World history has been made by countless lesbian, gay, bisexual, transgender, and queer individuals—and you’ve never heard of many of them. That’s why Sarah Prager is getting real about LGBTQ history and equality. Her new book, Queer, There, and Everywhere uncovers a rich queer heritage that encompasses every culture, in every era. From high-profile figures like Abraham Lincoln and Eleanor Roosevelt to the trailblazing gender-ambiguous Queen of Sweden and a bisexual blues singer who didn’t make it into your history books, these astonishing true stories will open your eyes to the important and extraordinary queer culture that is often overlooked. Queer, There, and Everywhere celebrates the idea that love is love, love has always been love, and love will always be love!
Love Is Love
When my wife, Liz, and I moved to Maryland shortly after our wedding, we knew it was one of four states in the 2012 election cycle voting on whether we, as two women, should have the same rights as other married human beings. This issue had never won at the ballot before, so our chances didn’t look good.
We joined the fight, and Liz and I began making phone calls to voters asking them to vote for our marriage. It was embarrassing and humbling and terrifying. Not only is it supremely awkward to talk to strangers about your personal relationship, but it had somehow become their business, their decision. Much worse than the phone calls were the election day early voting lines, where we ended up after deciding to staff the polls. The biggest shock was what people said to my face. I would ask them to please read over this information about Question 6, which they were about to vote on; they told me I shouldn’t exist.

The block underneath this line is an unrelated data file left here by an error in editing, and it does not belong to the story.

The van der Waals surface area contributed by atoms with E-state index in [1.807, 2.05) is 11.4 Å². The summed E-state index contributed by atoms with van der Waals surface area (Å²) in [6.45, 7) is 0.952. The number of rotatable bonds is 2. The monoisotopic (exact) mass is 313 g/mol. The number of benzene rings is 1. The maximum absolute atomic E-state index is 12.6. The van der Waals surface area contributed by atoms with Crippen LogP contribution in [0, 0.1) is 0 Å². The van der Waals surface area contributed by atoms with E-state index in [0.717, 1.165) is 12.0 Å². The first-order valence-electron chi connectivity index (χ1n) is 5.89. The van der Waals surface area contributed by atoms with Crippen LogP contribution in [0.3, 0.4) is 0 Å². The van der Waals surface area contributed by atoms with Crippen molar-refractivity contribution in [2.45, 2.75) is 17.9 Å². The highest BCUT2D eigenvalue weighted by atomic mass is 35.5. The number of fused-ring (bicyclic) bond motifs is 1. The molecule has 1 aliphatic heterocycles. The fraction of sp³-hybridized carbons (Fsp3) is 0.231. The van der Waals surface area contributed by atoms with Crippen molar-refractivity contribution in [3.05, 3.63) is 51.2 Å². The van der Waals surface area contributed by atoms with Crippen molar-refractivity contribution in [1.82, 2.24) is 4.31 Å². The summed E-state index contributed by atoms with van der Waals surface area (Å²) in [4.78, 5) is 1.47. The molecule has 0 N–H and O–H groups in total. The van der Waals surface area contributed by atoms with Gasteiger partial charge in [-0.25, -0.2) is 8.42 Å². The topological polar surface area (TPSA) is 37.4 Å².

To see if they would listen to a straight person, I called my mom and had her tell homophobic voters that Liz being a part of our family didn’t hurt anyone. Crying in public as a twentysomething adult and holding out my phone to these people who hated everything I was, I realized no one was going to change their mind. After hours of volunteering, I drove home sobbing in the cold, dark November night.
On that day, as I had many days before, I looked to history for hope. I didn’t look to the last few years of my lifetime where we’d lost this issue in state after state, but at the really big picture—at all of the centuries that showed that, as Martin Luther King, Jr. put it, the arc of the moral universe bends towards justice.
No one can deny we have a long way to go for LGBTQ equality. But I take heart when I look at any issue—trans rights, anti-discrimination laws, queer visibility—and see that, if you compare the situation to 100 years ago, we’re better off now. Progress is happening, and faster than the daily slog makes it seem.
LGBTQ people have lived through much worse than a vote on marriage equality and we have always come back as a community stronger than ever. So when Maryland approved marriage equality on November 6, 2012, 52 percent to 48 percent, it was just icing on the wedding cake. No matter what happened, I knew we’d prevail in the long run. Luckily for me, the long run wasn’t so long.
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